In his literary career, he published four collections of short stories, one novel, ("Good Morning", translated from Arabic by Miriam Cooke), a novella (Umm Hashem's Lamp, twice translated from Arabic, by M.M.Badawi and Denys Johnson-Davies), and many articles some of which involved literary criticism of writers works, and other short stories besides. Sabri Hafez regards Haqqi as a pioneer in the writing of short stories, and experimenter in both form and style. Most literary critics commend Haqqi's style of writing and his language precision. He was editor of the literary magazine Al-Majalla from 1961 to 1971; this was a dangerous position, as the publication had been banned in Egypt by order of the government of Gamal Abdel Nasser. During that period and even before Haqqi championed budding Egyptian authors whose works he admired and believed in. In the 1960s also Haqqi took the very courageous step of retiring from writing short stories and novels, but he continued to write articles that critics described as artistic sketches.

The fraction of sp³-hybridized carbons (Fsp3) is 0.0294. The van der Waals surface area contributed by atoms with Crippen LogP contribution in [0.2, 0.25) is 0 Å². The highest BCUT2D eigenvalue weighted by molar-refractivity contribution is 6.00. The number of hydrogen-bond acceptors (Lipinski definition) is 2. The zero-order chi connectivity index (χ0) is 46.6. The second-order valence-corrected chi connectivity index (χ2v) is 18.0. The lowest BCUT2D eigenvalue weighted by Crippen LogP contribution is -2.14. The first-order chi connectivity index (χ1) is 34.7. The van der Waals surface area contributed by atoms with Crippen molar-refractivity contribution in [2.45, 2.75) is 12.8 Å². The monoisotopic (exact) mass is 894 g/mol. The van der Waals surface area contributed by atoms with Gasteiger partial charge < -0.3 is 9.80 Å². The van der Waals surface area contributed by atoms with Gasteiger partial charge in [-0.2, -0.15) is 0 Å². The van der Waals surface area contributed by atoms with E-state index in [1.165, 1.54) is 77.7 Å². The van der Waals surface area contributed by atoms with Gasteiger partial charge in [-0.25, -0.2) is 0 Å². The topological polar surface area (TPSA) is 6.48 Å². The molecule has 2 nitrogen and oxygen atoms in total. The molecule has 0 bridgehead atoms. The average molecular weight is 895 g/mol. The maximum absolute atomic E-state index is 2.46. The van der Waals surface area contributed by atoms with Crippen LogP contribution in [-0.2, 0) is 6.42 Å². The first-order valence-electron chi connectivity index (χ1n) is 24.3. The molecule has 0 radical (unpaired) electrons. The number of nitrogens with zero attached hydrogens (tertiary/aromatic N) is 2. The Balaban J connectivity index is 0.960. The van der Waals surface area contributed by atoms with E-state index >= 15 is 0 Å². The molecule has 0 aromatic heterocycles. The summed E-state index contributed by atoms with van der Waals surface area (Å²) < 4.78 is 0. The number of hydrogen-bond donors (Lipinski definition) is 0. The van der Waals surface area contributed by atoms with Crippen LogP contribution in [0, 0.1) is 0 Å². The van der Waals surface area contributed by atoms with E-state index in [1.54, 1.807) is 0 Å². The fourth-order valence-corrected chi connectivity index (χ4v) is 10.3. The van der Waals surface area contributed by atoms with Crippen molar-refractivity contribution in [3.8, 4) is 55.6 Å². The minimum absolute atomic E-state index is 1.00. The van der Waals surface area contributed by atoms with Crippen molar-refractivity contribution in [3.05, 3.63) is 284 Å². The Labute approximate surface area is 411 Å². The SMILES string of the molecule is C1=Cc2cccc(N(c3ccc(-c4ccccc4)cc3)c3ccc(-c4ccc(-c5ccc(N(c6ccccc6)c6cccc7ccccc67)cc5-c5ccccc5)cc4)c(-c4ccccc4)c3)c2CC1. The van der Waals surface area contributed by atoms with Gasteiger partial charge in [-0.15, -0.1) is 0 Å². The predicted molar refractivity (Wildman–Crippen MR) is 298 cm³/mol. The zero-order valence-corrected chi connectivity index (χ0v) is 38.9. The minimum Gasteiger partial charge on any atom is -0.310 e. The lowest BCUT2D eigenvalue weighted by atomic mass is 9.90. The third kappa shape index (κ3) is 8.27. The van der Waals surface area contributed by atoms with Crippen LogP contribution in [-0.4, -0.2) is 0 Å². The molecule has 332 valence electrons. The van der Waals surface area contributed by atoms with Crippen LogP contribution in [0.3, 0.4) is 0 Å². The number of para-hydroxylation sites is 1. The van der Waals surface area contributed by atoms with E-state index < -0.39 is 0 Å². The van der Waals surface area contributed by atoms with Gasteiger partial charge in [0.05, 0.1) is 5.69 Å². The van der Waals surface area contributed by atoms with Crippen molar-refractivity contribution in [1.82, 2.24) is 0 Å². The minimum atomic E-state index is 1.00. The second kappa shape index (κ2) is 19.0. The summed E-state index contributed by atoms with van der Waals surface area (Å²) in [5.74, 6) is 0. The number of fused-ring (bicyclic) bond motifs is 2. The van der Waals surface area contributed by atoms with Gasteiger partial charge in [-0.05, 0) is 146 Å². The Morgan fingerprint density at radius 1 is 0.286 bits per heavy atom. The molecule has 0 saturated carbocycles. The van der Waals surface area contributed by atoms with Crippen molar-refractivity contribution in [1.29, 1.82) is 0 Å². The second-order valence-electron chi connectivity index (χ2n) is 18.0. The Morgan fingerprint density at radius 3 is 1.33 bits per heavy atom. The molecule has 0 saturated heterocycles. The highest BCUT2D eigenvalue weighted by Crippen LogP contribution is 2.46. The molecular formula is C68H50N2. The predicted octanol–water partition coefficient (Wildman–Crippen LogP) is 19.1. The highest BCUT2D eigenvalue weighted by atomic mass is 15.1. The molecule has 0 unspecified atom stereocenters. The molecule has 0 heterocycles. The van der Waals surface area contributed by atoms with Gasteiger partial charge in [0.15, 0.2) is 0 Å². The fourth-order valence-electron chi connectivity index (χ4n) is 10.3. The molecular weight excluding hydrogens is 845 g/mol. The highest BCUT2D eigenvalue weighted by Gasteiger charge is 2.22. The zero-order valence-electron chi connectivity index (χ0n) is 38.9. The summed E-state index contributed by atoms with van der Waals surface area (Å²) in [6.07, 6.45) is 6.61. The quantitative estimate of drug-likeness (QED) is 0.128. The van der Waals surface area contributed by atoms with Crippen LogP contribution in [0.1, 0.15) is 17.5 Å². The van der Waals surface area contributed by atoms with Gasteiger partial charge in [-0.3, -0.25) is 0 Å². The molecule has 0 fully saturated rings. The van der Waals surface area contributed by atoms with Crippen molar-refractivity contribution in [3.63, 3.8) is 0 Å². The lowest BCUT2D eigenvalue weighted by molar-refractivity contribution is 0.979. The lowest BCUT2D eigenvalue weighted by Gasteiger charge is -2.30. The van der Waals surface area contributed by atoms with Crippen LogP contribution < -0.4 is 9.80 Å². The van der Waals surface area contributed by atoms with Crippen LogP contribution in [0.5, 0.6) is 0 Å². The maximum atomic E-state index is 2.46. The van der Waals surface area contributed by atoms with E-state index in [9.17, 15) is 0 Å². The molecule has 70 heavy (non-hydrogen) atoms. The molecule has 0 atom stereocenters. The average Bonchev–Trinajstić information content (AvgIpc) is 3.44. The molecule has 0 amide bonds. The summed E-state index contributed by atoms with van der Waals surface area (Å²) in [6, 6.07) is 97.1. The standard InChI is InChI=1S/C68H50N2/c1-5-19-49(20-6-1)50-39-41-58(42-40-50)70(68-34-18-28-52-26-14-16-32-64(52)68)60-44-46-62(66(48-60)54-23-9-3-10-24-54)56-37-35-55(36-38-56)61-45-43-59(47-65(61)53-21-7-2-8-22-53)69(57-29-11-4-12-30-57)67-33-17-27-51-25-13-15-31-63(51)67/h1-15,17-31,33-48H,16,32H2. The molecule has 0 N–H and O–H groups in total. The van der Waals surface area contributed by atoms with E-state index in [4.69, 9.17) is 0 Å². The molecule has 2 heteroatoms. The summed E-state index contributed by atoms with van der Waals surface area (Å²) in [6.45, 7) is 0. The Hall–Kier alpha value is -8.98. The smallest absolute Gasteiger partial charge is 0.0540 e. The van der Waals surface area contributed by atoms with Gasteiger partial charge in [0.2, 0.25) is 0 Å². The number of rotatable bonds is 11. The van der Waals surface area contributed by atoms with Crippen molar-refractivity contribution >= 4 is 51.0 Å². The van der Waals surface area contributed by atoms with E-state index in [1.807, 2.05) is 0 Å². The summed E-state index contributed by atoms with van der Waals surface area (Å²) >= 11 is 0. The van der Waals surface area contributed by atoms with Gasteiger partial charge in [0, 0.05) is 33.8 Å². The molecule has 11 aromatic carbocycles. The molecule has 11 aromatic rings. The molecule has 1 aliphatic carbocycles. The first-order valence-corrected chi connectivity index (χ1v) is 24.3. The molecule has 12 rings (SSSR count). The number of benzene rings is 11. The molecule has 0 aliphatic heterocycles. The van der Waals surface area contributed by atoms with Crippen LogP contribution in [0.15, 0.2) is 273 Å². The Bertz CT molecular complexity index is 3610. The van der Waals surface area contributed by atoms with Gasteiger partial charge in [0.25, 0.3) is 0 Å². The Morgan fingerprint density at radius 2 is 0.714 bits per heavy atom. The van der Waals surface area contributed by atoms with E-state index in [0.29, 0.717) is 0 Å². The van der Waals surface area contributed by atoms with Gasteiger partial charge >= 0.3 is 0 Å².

Read more about this topic: Yahya Haqqi
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